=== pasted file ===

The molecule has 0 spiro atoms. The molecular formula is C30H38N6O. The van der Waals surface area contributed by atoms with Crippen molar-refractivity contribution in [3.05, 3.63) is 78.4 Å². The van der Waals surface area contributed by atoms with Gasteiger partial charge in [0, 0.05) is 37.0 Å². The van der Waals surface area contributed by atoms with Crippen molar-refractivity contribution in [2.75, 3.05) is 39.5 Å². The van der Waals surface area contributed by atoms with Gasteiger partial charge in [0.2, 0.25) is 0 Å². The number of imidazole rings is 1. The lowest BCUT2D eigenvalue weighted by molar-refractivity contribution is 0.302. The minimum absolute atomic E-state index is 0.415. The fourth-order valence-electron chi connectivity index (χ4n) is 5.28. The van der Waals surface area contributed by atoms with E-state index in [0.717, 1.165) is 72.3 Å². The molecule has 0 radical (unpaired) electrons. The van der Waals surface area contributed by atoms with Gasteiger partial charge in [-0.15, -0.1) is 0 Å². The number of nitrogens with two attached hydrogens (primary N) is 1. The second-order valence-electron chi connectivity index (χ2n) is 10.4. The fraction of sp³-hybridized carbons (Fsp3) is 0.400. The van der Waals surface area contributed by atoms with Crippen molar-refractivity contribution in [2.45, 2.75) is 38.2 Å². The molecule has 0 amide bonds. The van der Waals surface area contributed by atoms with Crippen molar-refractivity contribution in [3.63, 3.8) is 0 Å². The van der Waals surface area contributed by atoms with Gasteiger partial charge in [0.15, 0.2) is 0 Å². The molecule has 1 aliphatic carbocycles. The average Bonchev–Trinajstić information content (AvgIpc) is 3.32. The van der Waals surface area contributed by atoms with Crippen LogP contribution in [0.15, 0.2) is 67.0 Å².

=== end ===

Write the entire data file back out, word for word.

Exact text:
The molecule has 0 spiro atoms. The molecular formula is C30H38N6O. The van der Waals surface area contributed by atoms with Crippen molar-refractivity contribution in [3.05, 3.63) is 78.4 Å². The van der Waals surface area contributed by atoms with Gasteiger partial charge in [0, 0.05) is 37.0 Å². The van der Waals surface area contributed by atoms with Crippen molar-refractivity contribution in [2.75, 3.05) is 39.5 Å². The van der Waals surface area contributed by atoms with Gasteiger partial charge in [0.2, 0.25) is 0 Å². The number of imidazole rings is 1. The lowest BCUT2D eigenvalue weighted by molar-refractivity contribution is 0.302. The minimum absolute atomic E-state index is 0.415. The fourth-order valence-electron chi connectivity index (χ4n) is 5.28. The van der Waals surface area contributed by atoms with E-state index in [0.717, 1.165) is 72.3 Å². The molecule has 0 radical (unpaired) electrons. The van der Waals surface area contributed by atoms with Gasteiger partial charge in [-0.15, -0.1) is 0 Å². The number of nitrogens with two attached hydrogens (primary N) is 1. The second-order valence-electron chi connectivity index (χ2n) is 10.4. The fraction of sp³-hybridized carbons (Fsp3) is 0.400. The van der Waals surface area contributed by atoms with Crippen molar-refractivity contribution in [2.45, 2.75) is 38.2 Å². The molecule has 0 amide bonds. The van der Waals surface area contributed by atoms with Crippen molar-refractivity contribution in [3.63, 3.8) is 0 Å². The van der Waals surface area contributed by atoms with Gasteiger partial charge in [0.15, 0.2) is 0 Å². The molecule has 1 aliphatic carbocycles. The average Bonchev–Trinajstić information content (AvgIpc) is 3.32. The van der Waals surface area contributed by atoms with Crippen LogP contribution in [0.15, 0.2) is 67.0 Å².